In slightly less dramatic terms, it was a game that quite possibly reduced a potential 2011 White Sox fire sale to a low simmer.
"I thought they were going to raise the white flag today, but apparently that didn't happen," said a smiling A.J. Pierzynski after Wednesday's 2-1 victory over the Tigers, poking a little fun at the frenzy surrounding the possible dismantling of this underachieving squad.
To be honest, even a potential White Sox fire sale leading up to Sunday's 3 p.m. CT non-waiver Trade Deadline can't become a situation where general manager Ken Williams hangs a sign on the front of U.S. Cellular Field reading, "Everything must go." There are just too many immovable pieces.
Among the accomplished and productive veteran performers from this current campaign, left-handed ace Mark Buehrle, first baseman Paul Konerko and Pierzynski have full no-trade clauses. Designated hitter Adam Dunn (three years, $44 million), outfielder Alex Rios (three years, $39 million) and right-handed starter Jake Peavy ($21 million) have significant years or money left on their deals, and have not exactly had high-quality 2011 showings warranting interest.
There's another reason why Williams won't be in wholesale sell-off mode. The White Sox are three games out of first place in the American League Central entering this weekend's home series with the Red Sox. They aren't exactly chasing down one of Major League Baseball's elite.
It's a dilemma that White Sox players understand but don't give much thought. They feel the postseason is anything but a dream and that any moves made before Sunday won't change their ultimate job responsibility.
"You still have to try to win games," Pierzynski said. "Kenny and [White Sox chairman] Jerry [Reinsdorf] and [White Sox manager] Ozzie [Guillen] will do whatever they want to do with the team, but you still have to try to win games and not worry about it. You play with the 25 guys you have out there. We are still alive in this division and have a chance."
"No. 1, they have a job to do, and they are entitled to do whatever they want to do," White Sox second baseman Gordon Beckham said. "No. 2, I feel like we are in this. So if we were to kind of disassemble the team, I would be kind of shocked."
Williams' first move actually took form before Tuesday's loss to the Tigers and was finished off Wednesday afternoon, with right-handed starter Edwin Jackson and utility infielder/outfielder Mark Teahen traded to Toronto in return for reliever Jason Frasor and Minor League hurler Zach Stewart. Both Jackson and Teahen were high-quality clubhouse presences and had their moments on the field.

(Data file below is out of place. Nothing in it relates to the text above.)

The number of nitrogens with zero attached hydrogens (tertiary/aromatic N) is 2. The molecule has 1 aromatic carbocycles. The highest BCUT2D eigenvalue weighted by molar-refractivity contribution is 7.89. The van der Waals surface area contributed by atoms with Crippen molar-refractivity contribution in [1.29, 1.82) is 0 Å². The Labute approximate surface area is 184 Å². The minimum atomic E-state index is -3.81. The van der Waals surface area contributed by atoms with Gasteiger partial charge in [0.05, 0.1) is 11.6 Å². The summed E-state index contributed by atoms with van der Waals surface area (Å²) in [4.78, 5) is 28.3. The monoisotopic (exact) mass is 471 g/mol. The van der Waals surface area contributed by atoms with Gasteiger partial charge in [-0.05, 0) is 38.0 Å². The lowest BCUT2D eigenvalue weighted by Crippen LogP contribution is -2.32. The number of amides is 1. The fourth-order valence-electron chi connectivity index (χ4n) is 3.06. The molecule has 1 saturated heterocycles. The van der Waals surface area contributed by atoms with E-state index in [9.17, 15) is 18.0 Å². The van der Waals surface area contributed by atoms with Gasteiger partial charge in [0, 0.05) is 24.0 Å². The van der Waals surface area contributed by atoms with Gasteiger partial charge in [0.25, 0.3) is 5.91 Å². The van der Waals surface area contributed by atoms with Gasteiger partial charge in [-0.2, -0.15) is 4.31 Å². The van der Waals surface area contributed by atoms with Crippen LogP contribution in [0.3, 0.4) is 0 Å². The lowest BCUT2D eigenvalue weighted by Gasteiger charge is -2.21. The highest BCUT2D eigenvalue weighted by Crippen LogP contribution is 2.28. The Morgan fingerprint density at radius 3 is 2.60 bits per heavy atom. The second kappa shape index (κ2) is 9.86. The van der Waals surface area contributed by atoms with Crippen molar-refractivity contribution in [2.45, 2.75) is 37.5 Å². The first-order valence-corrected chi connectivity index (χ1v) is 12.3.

With a six-man rotation and Jackson set to become a free agent after the season, he became the logical move to provide some breathing room within a franchise-record $127 million payroll while also improving the team in the present. The Blue Jays taking on Teahen's full remaining salary also was a plus.
But the 2011 White Sox seem to be in a day-to-day existence leading up to the Trade Deadline, as far as whether they are buyers, sellers or staying the course. A pair of losses to the AL-best Red Sox on Friday and Saturday could lead to the departure of any number of players from the following group: hard-throwing left-handed reliever Matt Thornton, All-Star right fielder Carlos Quentin and frontline starters John Danks and Gavin Floyd.
Thornton's two-year, $12 million extension with a 2014 option begins in '12, and the White Sox have Hector Santiago, who could step into a third left-handed relief role. Floyd is under contract at $7 million for '12, with a $9.5 million option for '13. Danks stands as one of the AL's elite southpaw starters; the White Sox might not feel they can sign him to a long-term deal when he becomes a free agent after '12.
As for Quentin, reports on Thursday have the Atlanta Braves seriously interested, with the White Sox having thoroughly scouted the young talent available in return. Dayan Viciedo would be the logical replacement for Quentin, but a sore thumb has kept Viciedo out of action for Triple-A Charlotte since he was pulled in the sixth inning of last Saturday's game.
Quentin also stands as the team's most consistent hitter since the All-Star break, with a .341 average and 11 RBIs in 11 games. One common argument from the White Sox for avoiding significant subtractions is that this team has not gone on a real run this year, and they believe too much talent exists for a long run not to materialize.
Then again, the White Sox have not won more than four in a row, have a 14-21 record in the AL Central and have not been above .500 since April 15. The final decision might not be so much about the White Sox ability to win the division, but how they stack up against the Red Sox, Rangers and Yankees in pursuit of another World Series title.
Players won't be called into meetings before deals are made. Their on-field action this weekend certainly will give them a voice.
"This team has one goal, flat out, which is try to win," Peavy said. "We have three games to make up in the loss column and we still think we have enough to get in."
"I'm sure they are looking at stuff that is different from what everybody else sees on the surface," Beckham said. "Because on the surface, everyone would say, 'There's no reason to blow up a team 3 1/2 out and has a chance to win the division.' But there are other factors going into it. I have not given that much thought, because it's not our call."